Wall Street: A Beginner’s Guide for Liberal Arts Majors: Origins and Function
November, 10 2016
If you are at all like me and studied what you were “passionate” about in college then this brief business lesson may be just the thing you are looking for, or not. But in the off chance it is, and in an effort to try and better understand the throngs of scandals, recessions, depressions, and protest movements held in Wall Street’s honor I give to you Wall Street: A Beginners Guide. Please enjoy.
In order to understand what is now, it is important to understand what has been. Wall Street got its start, not unlike many of the other less famous streets in America. It was a semi-regularly traveled byway partially used to connect the East River to the Hudson ports in what is now lower Manhattan. The midpoint along the route served as a trading post where early merchants bought and sold everyday items including fur, molasses, and other items that no one uses anymore. In 1789 Congress met in a building on Wall Street to doll out $80 million in government bonds to help absorb the cost of the war. (In an ironic twist The Street that has nearly sent us back to the Stone Age on multiple occasions actually helped us pay for our independence.) Two years later bank stocks were added, and there were now securities to be traded, but still no formal market or house of business.
Local merchants on or near Wall Street (think Smith’s Blacksmith Shop or John’s Deli) would keep a list of securities to be bought or sold “over the counter” right next to the tasty bottles of molasses and adjacent from the wool winter jackets. It wasn’t until 1792 that a group of Wall Street leaders met to establish a regulated market which would soon become the New York Stock Exchange. The early days of the NYSE required a $400 ticket for the privilege to trade stocks. In fact the term “owning a seat” is still used today on the NYSE although the price to become a member ranges from $4,000 to over $2 million.
Now that we understand a bit about the origins of Wall Street, what actually happens there is another issue entirely. The easiest way to understand at least one facet of Wall Street is to view a young, start-up company’s dealings with the financial sector. Coding genius George has just created the world’s next big app called Instoogle Force. George has seen some nice early adoption and has some meaningful numbers to back up his company’s story. Now George is at the point where he believes in his company’s product, wants to expand,(maybe hire more talent, move into a new office space, buy more ping-pong tables, etc.) and he needs the finances to do so. George has a couple of options in his pursuit of equity financing. He can search for funds through a private equity or venture capital partner, secure funding through a bank loan, find an angel investor, or if the company has grown large enough consider an IPO.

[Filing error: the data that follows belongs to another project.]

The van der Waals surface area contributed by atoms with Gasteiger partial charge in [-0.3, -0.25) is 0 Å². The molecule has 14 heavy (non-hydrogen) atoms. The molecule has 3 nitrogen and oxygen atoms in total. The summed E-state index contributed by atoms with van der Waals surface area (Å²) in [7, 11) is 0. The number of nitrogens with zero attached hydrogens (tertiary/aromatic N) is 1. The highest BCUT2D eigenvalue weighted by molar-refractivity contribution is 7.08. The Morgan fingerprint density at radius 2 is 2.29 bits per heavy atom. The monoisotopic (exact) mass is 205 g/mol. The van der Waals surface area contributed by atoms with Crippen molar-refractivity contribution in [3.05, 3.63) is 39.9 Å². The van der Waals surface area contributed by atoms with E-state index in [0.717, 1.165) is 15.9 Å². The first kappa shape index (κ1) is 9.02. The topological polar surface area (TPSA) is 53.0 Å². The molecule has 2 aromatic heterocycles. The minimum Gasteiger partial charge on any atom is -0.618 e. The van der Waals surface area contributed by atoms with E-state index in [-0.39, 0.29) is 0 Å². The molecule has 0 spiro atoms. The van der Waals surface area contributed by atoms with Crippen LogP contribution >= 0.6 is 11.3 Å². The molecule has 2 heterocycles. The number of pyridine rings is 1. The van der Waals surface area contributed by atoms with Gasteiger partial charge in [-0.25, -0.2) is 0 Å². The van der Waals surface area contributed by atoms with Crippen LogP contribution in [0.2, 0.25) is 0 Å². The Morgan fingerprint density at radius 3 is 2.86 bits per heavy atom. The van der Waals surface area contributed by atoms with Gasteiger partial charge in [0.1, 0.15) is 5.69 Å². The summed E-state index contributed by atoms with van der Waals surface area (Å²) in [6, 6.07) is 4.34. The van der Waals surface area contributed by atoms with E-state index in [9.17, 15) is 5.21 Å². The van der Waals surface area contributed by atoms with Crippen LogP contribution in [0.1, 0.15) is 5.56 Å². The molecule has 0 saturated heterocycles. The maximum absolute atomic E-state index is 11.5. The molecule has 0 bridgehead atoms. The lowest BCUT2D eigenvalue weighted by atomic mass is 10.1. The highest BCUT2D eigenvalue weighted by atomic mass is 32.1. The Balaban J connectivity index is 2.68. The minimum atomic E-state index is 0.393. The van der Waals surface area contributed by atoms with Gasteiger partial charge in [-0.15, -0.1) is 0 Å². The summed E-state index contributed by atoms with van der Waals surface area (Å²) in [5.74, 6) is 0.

Now it is important that we pause here to address an important fact. The term Wall Street is merely a moniker to describe the broader world of high finance. The takeaway here is that a few of these options, like small community banks, angel investors, and perhaps even venture capital firms may or may not encompass what has come to be known as Wall Street. For the pros view on this matter click here.
Getting back to Instoogle Force, the company now has two general options to gain the money it needs. Those two options take the form of a debt financing round or an equity financing round. Debt financing, in its most basic terms is a loan or bond that will be paid back in full plus interest (think home mortgages or car loans). Equity financing, on the other hand, provides a lump sum of money in return for partial ownership in the business. Examples of equity financing include venture capital funds or even IPOs. See a live example of equity financing here.
Seeing that this is an article on how Wall Street works, let’s take Instoogle Force down a more traditional Wall Street path, the IPO. Instoogle Force will need to connect with an investment banker who is affiliated with an investment bank (think Goldman Sachs, JP Morgan, Morgan Stanley). The investment banker will guide the company into the marketplace like a hungry man guiding a heavy lobster to the boiling pot. In order to “go public” Instoogle Force will be required to sell some of its previously private shares of owners equity. For a detailed description of how this works please see an excerpt from Investopedia below.